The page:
The steps involved include:

  1. Extracting Hints - particular traits that the character needs to exhibit.
  2. Example: “The character must be polite to player” or “They must always say ‘Tra La La’ when they are confused.”
  3. Using LLMs to score dialogue output options with the help of character responses and policies (groups of hints).
  4. Providing an overall metric of how well the character adheres to the developer’s inputs.
  5. Choosing to serve the most appropriate response. 

Factuality: Improving factuality and combatting hallucinations

One of the challenges inherent in LLMs is the occurrence of hallucinations, where the model generates text that lacks grounding in reality or context. Controlling hallucinations in a game world or entertainment experience can be particularly difficult to do since the worlds often have their own facts and reality that differ from the context that a large language model was trained in. 

However, controlling hallucinations is critical since they can undermine players’ suspension of disbelief, eroding the game's realism and detracting from overall enjoyment and engagement. That’s why we created a CAM evaluation for factuality.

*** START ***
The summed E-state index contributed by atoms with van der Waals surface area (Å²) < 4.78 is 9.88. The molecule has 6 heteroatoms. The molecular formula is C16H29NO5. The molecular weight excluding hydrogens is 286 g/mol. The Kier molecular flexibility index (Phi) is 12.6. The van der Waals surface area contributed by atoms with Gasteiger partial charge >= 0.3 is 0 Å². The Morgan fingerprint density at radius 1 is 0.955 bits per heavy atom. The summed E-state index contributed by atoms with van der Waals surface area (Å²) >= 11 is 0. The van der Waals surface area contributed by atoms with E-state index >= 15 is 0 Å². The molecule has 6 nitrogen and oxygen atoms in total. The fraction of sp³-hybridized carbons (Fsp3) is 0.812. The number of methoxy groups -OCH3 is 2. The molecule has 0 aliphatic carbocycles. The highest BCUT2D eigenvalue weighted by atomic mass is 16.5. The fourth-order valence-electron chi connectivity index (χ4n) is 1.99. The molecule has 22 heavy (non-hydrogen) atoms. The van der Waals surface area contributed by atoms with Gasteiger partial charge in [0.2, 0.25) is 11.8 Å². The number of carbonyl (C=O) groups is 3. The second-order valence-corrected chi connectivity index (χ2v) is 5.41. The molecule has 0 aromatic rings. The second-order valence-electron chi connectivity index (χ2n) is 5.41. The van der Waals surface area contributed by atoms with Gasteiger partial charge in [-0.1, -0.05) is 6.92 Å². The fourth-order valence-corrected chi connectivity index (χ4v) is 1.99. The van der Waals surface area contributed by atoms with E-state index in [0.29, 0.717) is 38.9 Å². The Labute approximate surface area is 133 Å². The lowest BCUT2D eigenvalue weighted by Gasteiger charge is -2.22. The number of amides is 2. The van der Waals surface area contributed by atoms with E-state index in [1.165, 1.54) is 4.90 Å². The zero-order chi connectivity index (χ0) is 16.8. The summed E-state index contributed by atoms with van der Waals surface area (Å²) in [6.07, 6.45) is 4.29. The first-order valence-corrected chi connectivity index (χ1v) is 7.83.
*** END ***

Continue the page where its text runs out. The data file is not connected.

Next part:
Our CAM evaluation focuses on era knowledge, niche knowledge and whether a character’s responses have taken into account the knowledge field inputs added by developers or users (i.e. facts about that character’s backstory or the game world that character inhabits). We measure:

  • How well the model dynamically retrieves relevant information to deliver accurate responses.
  • If the information retrieved is correctly referenced.
  • Whether any responses contradict the facts and knowledge included when designing the character.
  • How often the model provides misleading or false information.

Our evaluation uses the logic from our Knowledge Filters system to determine if information referenced in the conversation is appropriate for the character and game world. This logic groups the types of character-referenced information into the following categories to create a ‘list of fact’ the character is both likely and unlikely to know:

  1. Creator-specified information: This includes anything entered into the character's description, knowledge base, and scene knowledge.
  2. Mutations of creator-specified information: This refers to tangential information that is related to the facts directly specified by the creator.
  3. Probable character knowledge: Based on the character's setup, this category encompasses information that the character is likely to know but which is not explicitly mentioned in the character’s inputted fields.